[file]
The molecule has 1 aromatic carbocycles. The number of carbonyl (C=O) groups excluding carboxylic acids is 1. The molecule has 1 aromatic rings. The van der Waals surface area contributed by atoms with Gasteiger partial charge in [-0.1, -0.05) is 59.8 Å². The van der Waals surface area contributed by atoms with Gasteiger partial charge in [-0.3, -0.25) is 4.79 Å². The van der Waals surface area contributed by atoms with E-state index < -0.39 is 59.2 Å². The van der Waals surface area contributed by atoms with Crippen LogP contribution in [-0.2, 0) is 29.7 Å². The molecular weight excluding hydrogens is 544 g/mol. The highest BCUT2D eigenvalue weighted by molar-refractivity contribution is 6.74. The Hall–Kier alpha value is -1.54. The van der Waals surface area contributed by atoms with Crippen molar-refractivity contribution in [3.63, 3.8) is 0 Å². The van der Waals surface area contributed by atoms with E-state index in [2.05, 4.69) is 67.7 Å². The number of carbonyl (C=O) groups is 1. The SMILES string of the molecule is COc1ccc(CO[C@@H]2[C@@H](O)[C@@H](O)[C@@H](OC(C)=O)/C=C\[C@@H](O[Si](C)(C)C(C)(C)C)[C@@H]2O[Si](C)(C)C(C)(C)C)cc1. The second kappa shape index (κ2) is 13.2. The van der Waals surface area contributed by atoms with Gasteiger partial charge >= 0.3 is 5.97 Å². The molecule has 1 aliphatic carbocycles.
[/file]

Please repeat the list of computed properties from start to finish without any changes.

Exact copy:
The molecule has 1 aromatic carbocycles. The number of carbonyl (C=O) groups excluding carboxylic acids is 1. The molecule has 1 aromatic rings. The van der Waals surface area contributed by atoms with Gasteiger partial charge in [-0.1, -0.05) is 59.8 Å². The van der Waals surface area contributed by atoms with Gasteiger partial charge in [-0.3, -0.25) is 4.79 Å². The van der Waals surface area contributed by atoms with E-state index < -0.39 is 59.2 Å². The van der Waals surface area contributed by atoms with Crippen LogP contribution in [-0.2, 0) is 29.7 Å². The molecular weight excluding hydrogens is 544 g/mol. The highest BCUT2D eigenvalue weighted by molar-refractivity contribution is 6.74. The Hall–Kier alpha value is -1.54. The van der Waals surface area contributed by atoms with Crippen molar-refractivity contribution in [3.63, 3.8) is 0 Å². The van der Waals surface area contributed by atoms with E-state index in [2.05, 4.69) is 67.7 Å². The number of carbonyl (C=O) groups is 1. The SMILES string of the molecule is COc1ccc(CO[C@@H]2[C@@H](O)[C@@H](O)[C@@H](OC(C)=O)/C=C\[C@@H](O[Si](C)(C)C(C)(C)C)[C@@H]2O[Si](C)(C)C(C)(C)C)cc1. The second kappa shape index (κ2) is 13.2. The van der Waals surface area contributed by atoms with Gasteiger partial charge >= 0.3 is 5.97 Å². The molecule has 1 aliphatic carbocycles.